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Bruce Springsteen — Mrs. McGrath
Album: We Shall Overcome: The Seeger Sessions
Avg rating:
6.4

Your rating:
Total ratings: 273









Released: 2006
Length: 4:14
Plays (last 30 days): 0
"Oh, Mrs McGrath," the sergeant said
"Would you like to make a soldier out of your son Ted
With a scarlett coat and a big cocked hat
Oh, Mrs McGrath, wouldn't you like that?"

With your too-ri-a, fol-diddle-di-a, too-ri, oor-ri, oor-ri-a
With your too-ri-a, fol-diddle-di-a, too-ri, oor-ri, oor-ri-a

Now, Mrs McGrath lived on the shore
And after seven years or more
She spied a ship coming into the bay
With her son from far away

"Oh captain dear, where have you been
You've been sailing the Mediterranean
Have you news of my son Ted
Is he living or is he dead?"

With your too-ri-a, fol-diddle-di-a, too-ri, oor-ri, oor-ri-a
With your too-ri-a, fol-diddle-di-a, too-ri, oor-ri, oor-ri-a

Up came Ted without any legs
And in their place, two wooden pegs,
She kissed him a dozen times or two
And said "My god, Ted is it you"

"Now were you drunk or were you blind
When you left your two fine legs behind
Or was it walking upon the sea
That wore your two fine legs away?"

With your too-ri-a, fol-diddle-di-a, too-ri, oor-ri, oor-ri-a
With your too-ri-a, fol-diddle-di-a, too-ri, oor-ri, oor-ri-a

"No, I wasn't drunk and I wasn't blind
When I left my two fine legs behind
A cannon ball on the fifth of May
Tore my two fine legs away"

"Oh, Teddyboy," the widow cried
"Your two fine legs were your mothers pride
Stumps of a tree won't do at all
Why didn't you run from the cannon ball?"

With your too-ri-a, fol-diddle-di-a, too-ri, oor-ri, oor-ri-a
With your too-ri-a, fol-diddle-di-a, too-ri, oor-ri, oor-ri-a
With your too-ri-a, fol-diddle-di-a, too-ri, oor-ri, oor-ri-a
With your too-ri-a, fol-diddle-di-a, too-ri, oor-ri, oor-ri-a

"All foreign wars I do proclaim
live on the blood and the mothers pain
I'd rather have my son as he used to be
Than the King of America and his whole navy"

With your too-ri-a, fol-diddle-di-a, too-ri, oor-ri, oor-ri-a
With your too-ri-a, fol-diddle-di-a, too-ri, oor-ri, oor-ri-a
With your too-ri-a, fol-diddle-di-a, too-ri, oor-ri, oor-ri-a
With your too-ri-a, fol-diddle-di-a, too-ri, oor-ri, oor-ri-a
With your too-ri-a, fol-diddle-di-a, too-ri, oor-ri, oor-ri-a
With your too-ri-a, fol-diddle-di-a, too-ri, oor-ri, oor-ri-a
Comments (34)add comment
 westslope wrote:
Nice stuff.  Great concept, the CD that is.  Seeger lives as the west and Mid-East allies could be buckling down for a multi-decade war with Daesh.  

 
The concert in Dublin is equally fabulous.
I so much appreciate Radio Paradise and don't like to complain about the music presented.  But I have often thought that Bruce is played very sparingly.  Wondered if there was some kind of rights restriction around his music.  My grandmother was a "Mrs. McGrath."
I had not heard this, definitely getting this album.  I love all Bruce's work, but especially his acoustic and side project stuff, going back to Nebraska.
Nice stuff.  Great concept, the CD that is.  Seeger lives as the west and Mid-East allies could be buckling down for a multi-decade war with Daesh.  
Not my favorite rendition of this tune... But if that's the worst I can say then it's a pretty damn good tune. I find I prefer versions which put the emphasis of the blame on the mother forcing her son to war, rather than the nebulous concept of the war itself. The kids always the victim though, suffering because of the actions of someone else... I do love this song.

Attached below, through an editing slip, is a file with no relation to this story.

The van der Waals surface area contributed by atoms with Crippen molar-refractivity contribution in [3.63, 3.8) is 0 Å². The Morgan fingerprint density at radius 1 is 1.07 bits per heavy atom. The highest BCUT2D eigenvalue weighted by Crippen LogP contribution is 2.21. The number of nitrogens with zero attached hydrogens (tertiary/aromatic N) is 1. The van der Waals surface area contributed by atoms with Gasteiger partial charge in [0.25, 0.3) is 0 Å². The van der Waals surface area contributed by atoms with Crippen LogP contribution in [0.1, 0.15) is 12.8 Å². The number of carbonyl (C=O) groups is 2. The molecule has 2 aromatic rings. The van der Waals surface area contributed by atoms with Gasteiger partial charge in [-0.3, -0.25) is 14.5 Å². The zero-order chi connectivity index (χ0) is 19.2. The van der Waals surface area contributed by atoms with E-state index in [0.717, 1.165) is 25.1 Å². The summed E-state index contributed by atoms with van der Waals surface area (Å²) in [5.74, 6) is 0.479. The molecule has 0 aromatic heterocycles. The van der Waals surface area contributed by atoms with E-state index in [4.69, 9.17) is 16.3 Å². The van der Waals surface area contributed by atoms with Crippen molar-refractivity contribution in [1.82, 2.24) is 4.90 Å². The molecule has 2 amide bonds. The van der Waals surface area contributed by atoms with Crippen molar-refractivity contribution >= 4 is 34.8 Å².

maxjboxer wrote:

Blah Blah Blah
Haven't heard much from these guys lately. 
What about the ongoing debacle in Afghanistan?
Libya?
Syria?
BUNCH OF HYPOCRITES
Stop, please.  You're embarrassing yourself. 


 Nerubo wrote:
 Not sure if it works for me but at least it's interesting. 

 
That's kind of how I feel about it. Also, "pirate jig"... Hilarious... : )


 maxjboxer wrote:

Blah Blah Blah
Haven't heard much from these guys lately. 
What about the ongoing debacle in Afghanistan?
Libya?
Syria?
BUNCH OF HYPOCRITES




 
"these guys"? Do you mean Springsteen or the "guys" who came up with a 140+ year-old anti-war song? 

If this is deadpan humor, it's not very funny. If you're serious, you're being a full-on jerk. 
  
I said when I heard this "What the hell am I listening to?" because the singer sounded familiar but the song sounded like a pirate jig.  Not sure if it works for me but at least it's interesting. 
 Jomeo wrote:
Now if he could just pull his head out his a$$ and stop with the political ranting.

 
Agreed.  This is downright embarrassingly silly.
 shakitten wrote:
{#Daisy}

Lazarus, you rock. Totally. Thanks for this. 
 
Thank you very much, shakitten...  hugs to you...  I hope you are having a marvelous Thursday right now....

love this cover song...  love this album...
 
 Lazarus wrote:

"All foreign wars I do proclaim
live on the blood and the mother's pain.
I'd rather have my son as he used to be
Than the King of America and his whole navy."
 


Here's an article by Greg Mitchell from March 14, 2008 called Bruce Springsteen, Iraq and Me with these quotes of Springsteen—

He writes of living "in a time when it's never been more difficult to tell the truth from lies and lies from the truth" and denounces "the obstructions that have kept the media from fully doing their job." So all of us must "be more questioning, skeptical, and savvy than ever in assessing information that's presented to us," he writes. "And we need to teach our children to do the same."...

As for the Iraq war, he commented, "You don't take your country into a major war on circumstantial evidence — you lose your job for that. That's my opinion, and I don't have a problem voicing that. Some people have a problem with that, others don't."